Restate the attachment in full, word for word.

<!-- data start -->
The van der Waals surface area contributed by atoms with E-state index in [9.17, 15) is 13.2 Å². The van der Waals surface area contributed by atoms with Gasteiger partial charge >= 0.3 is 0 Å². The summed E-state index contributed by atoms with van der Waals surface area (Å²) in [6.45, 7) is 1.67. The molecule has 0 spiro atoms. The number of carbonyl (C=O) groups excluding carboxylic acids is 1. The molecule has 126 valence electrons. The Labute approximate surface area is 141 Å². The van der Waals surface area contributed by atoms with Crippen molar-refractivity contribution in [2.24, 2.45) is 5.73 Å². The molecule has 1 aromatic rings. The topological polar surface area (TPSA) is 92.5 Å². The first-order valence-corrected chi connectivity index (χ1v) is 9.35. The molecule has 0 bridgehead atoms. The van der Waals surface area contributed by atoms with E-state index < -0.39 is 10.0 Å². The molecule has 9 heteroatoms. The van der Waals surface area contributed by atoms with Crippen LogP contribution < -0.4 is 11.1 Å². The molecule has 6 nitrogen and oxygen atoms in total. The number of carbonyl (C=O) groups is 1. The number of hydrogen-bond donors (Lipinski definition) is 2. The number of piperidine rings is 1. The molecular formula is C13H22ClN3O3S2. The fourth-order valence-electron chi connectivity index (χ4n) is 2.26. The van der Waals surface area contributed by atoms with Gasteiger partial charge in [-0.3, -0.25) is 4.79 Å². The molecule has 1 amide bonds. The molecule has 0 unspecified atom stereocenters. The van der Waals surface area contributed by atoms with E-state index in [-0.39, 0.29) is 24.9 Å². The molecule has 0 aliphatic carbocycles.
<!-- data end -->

The van der Waals surface area contributed by atoms with E-state index in [9.17, 15) is 13.2 Å². The van der Waals surface area contributed by atoms with Gasteiger partial charge >= 0.3 is 0 Å². The summed E-state index contributed by atoms with van der Waals surface area (Å²) in [6.45, 7) is 1.67. The molecule has 0 spiro atoms. The number of carbonyl (C=O) groups excluding carboxylic acids is 1. The molecule has 126 valence electrons. The Labute approximate surface area is 141 Å². The van der Waals surface area contributed by atoms with Crippen molar-refractivity contribution in [2.24, 2.45) is 5.73 Å². The molecule has 1 aromatic rings. The topological polar surface area (TPSA) is 92.5 Å². The first-order valence-corrected chi connectivity index (χ1v) is 9.35. The molecule has 0 bridgehead atoms. The van der Waals surface area contributed by atoms with E-state index < -0.39 is 10.0 Å². The molecule has 9 heteroatoms. The van der Waals surface area contributed by atoms with Crippen LogP contribution < -0.4 is 11.1 Å². The molecule has 6 nitrogen and oxygen atoms in total. The number of carbonyl (C=O) groups is 1. The number of hydrogen-bond donors (Lipinski definition) is 2. The number of piperidine rings is 1. The molecular formula is C13H22ClN3O3S2. The fourth-order valence-electron chi connectivity index (χ4n) is 2.26. The van der Waals surface area contributed by atoms with Gasteiger partial charge in [-0.3, -0.25) is 4.79 Å². The molecule has 1 amide bonds. The molecule has 0 unspecified atom stereocenters. The van der Waals surface area contributed by atoms with E-state index in [-0.39, 0.29) is 24.9 Å². The molecule has 0 aliphatic carbocycles.